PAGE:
born in Darmstadt / Germany in 1967
lives and works in New York, Berlin and Mexico City
His work has its roots in experimental film and performance. In his present videos and installations he creates artificial temporal and spatial connections between sites and events.
Caspar Stracke: Doppel / still from the video
screen JPG 72 dpi / 111 KB
print JPG 150dpi / 111 KB
To use only with the aggreement of Videospace Budapest in connection with the art work of Caspar Stracke mentioning the following credits:
Doppel © Caspar Stracke, Videospace Budapest 2008
Caspar Stracke is a German new media artist who works
in film, video and installation. He has exhibited internationally,
primarily in the US, Europe and Japan, and has
received a number of awards , fellowships and residencies,
including one at Eyebeam Center for New Media in
New York City. Stracke has also worked extensively as an
image journalist and video editor in the commercial realm,
and has acted as a curator in various new media projects.
His work revolves around a variety of subjects, most
recently architecture, urbanism and its socological implications. (...)
While all of his works but one are attributed to him alone as author, he has used a variety of strategies that expand the notion of artistic creation, particularly the idea of the artist as sole progenitor of the artwork. "No Damage" (2002) was assembled from clips of over eighty films that featured the architecture of New York City. "Urban Particle Supercollider" he originally began as a Flickr group, where people in Teheran, New York City, and Seoul posted images of urban street objects. In addition, comments posted with the photographs were transformed into numeric values that determined the position and trajectory of the objects in the finished work, over which he exerted no control. "Kubrick Space" (2001) was edited entirely by machine; this work he even attributed to the machine as the creator: The "SK 090 CED player" (CED Trilogy, 2001)
A number of works deal with the urban environment. As "No Damage" is dedicated to the New York architecture in cinema, "Locked Groove" (1997) collages closeups of the movements of urban workers. Some of the works establish connections between disparate urban environments, suggesting that the urban environment has transnational properties.
"Doppel" (2004), fuses images of monumental archietcture and its exact replica, between Shanghai and Ivory Coast. "Points of Presence" (2005) cuts and pastes objects of one city into another. Fusion and hybridity, concepts that computers address with ease, appear in his work again and again. Both "Doppel" and "Points of Presence" create new environments out of images of different cities. Similarly, in "Urban Particle Supercollider", Stracke combined images where the street objects showed evidence of commonality. For example, he fused garbage bins from two different cities into a new, singular form. (...)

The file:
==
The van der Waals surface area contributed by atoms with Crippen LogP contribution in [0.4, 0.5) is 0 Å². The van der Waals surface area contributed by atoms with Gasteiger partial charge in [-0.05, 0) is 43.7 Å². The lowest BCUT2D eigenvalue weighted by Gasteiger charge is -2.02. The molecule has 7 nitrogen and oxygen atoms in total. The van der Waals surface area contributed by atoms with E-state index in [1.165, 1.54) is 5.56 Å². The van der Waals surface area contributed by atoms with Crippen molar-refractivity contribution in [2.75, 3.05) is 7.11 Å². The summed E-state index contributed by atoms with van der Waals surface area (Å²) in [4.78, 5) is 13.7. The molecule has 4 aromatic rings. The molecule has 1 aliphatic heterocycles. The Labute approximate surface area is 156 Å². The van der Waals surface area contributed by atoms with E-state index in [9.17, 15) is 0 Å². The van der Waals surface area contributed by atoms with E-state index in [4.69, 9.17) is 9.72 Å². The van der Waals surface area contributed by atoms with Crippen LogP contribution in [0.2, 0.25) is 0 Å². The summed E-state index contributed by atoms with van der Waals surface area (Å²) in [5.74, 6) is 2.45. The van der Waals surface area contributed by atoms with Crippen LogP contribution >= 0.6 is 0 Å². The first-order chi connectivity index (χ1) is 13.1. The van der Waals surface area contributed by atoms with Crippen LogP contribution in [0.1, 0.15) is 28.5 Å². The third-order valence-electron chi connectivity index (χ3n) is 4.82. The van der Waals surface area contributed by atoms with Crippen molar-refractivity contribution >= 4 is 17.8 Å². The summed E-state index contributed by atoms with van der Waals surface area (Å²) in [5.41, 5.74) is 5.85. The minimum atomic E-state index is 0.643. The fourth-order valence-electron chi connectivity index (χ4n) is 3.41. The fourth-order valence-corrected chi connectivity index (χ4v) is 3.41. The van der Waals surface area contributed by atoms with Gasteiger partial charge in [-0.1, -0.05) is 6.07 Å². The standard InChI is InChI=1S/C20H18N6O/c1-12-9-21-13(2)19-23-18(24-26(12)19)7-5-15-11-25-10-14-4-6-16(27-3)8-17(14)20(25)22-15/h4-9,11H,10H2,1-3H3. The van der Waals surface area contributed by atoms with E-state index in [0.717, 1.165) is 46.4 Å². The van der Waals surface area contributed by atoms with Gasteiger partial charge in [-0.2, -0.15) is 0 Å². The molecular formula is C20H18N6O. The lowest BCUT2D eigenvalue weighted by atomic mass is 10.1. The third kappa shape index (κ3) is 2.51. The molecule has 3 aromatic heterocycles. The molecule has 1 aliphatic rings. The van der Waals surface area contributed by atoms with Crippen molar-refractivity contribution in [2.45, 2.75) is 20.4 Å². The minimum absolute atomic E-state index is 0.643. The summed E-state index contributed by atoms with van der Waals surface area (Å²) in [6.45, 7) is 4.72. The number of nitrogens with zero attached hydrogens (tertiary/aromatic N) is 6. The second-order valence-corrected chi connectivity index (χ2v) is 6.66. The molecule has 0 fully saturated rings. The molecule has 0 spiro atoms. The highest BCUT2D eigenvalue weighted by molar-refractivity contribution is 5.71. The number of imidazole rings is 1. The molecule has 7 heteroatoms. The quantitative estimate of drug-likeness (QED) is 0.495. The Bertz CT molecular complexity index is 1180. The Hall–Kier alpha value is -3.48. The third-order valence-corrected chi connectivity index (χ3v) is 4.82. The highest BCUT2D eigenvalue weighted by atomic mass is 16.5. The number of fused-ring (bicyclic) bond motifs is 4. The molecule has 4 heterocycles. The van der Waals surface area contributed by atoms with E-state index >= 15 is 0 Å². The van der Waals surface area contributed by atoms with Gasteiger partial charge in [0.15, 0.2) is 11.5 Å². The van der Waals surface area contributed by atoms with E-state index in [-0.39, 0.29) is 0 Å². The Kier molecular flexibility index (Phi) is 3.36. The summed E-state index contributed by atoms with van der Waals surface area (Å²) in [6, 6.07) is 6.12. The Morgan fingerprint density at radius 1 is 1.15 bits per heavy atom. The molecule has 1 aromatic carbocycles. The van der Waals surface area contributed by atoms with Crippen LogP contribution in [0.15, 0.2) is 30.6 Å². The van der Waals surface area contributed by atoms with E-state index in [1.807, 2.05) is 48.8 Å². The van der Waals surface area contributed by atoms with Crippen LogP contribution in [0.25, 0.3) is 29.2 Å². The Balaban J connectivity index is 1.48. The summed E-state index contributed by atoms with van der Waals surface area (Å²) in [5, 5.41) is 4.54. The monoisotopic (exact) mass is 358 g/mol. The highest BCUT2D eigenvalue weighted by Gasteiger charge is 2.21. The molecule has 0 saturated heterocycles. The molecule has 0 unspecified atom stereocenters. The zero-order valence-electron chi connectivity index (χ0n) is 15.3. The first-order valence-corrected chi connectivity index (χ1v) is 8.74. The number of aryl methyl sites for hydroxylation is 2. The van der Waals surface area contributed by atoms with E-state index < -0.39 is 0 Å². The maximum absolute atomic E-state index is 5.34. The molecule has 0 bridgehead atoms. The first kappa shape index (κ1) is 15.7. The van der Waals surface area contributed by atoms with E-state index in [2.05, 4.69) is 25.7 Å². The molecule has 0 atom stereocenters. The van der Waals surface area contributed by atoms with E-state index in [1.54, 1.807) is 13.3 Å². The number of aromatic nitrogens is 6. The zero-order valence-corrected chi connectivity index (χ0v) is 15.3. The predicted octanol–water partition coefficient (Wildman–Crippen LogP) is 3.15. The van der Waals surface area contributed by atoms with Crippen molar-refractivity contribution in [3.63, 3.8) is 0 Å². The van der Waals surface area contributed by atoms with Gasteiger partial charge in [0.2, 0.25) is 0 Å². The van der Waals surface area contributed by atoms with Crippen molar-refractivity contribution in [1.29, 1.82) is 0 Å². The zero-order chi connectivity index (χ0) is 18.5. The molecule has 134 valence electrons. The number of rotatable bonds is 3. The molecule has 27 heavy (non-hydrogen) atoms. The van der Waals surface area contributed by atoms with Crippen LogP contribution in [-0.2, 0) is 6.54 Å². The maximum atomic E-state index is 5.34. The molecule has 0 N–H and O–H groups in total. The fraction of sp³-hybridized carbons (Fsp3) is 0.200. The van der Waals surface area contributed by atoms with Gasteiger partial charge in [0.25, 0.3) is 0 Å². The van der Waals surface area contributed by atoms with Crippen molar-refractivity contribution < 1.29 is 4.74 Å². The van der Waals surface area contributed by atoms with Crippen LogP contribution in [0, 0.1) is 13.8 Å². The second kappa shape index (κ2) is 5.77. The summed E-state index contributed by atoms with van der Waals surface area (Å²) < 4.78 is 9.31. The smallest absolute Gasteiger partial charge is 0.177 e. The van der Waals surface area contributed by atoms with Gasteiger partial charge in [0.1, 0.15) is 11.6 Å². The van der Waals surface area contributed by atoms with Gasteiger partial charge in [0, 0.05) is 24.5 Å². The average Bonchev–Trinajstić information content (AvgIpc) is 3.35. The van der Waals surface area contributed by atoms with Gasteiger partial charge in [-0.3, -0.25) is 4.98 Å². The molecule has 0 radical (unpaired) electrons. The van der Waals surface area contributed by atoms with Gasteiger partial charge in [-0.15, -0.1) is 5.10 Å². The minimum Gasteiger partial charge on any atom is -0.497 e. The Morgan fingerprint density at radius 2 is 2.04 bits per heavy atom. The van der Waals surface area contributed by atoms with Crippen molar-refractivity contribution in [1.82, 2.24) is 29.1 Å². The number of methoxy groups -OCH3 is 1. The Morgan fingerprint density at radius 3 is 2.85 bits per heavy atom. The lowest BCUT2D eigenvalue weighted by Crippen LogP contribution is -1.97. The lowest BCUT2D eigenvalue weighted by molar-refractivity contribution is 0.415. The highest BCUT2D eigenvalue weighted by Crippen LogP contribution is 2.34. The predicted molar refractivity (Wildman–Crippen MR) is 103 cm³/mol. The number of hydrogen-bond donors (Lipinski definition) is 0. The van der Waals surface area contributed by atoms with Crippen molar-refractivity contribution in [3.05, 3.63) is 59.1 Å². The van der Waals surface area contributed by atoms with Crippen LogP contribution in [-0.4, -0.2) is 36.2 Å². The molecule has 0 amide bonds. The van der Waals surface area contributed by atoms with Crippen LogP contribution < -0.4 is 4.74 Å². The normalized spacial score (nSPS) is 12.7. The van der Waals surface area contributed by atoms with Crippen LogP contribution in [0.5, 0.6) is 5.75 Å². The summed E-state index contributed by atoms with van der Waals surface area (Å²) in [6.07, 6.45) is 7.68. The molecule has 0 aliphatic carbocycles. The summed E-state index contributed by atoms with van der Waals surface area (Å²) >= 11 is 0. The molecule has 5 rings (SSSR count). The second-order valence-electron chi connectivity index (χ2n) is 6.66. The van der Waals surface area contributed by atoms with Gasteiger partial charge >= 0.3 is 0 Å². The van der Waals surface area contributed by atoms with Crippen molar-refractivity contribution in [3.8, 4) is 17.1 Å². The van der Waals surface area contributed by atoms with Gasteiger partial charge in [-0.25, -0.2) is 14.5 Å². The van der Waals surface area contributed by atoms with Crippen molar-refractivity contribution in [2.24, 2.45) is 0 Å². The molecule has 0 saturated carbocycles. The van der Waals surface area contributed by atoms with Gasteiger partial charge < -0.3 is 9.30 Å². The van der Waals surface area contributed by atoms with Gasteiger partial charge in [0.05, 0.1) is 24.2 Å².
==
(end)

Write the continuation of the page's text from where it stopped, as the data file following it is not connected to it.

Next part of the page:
Stracke’s work exhibits evidence of a remarkable sympathy that extends beyond humanity ("Locked Groove") to the built environment and the specific objects within it. In much of his work, juxtaposition, collaging, and fusion give life to new forms from old. In "Bump & Bump" (1986), the camera assumes the perspective of a basketball as it careens around the court during a practice session. And in "No Damage", created after 9/11, viewers are asked to see buildings as evolving life forms, with which we might have an ongoing, and intimate relationship. New media are often referred to as "cool" media, in contrast to the "warm" media associated with craft, materials, and the human hand. In addition, machines in general, and computers in particular, often take on a menacing aspect in popular media, as in the film "2001" (whose director, Stanley Kubrick, is referenced in Stracke's work). But in Stracke's hands, or better, mind, the computer is the tool that allows both Stracke and his viewers to experience viscerally a sensual, non-hierarchical, erotic animism, and not the totalitarian dystopia that many fear.
ART CRITICAL January 2007
born in Darmstadt / Germany in 1967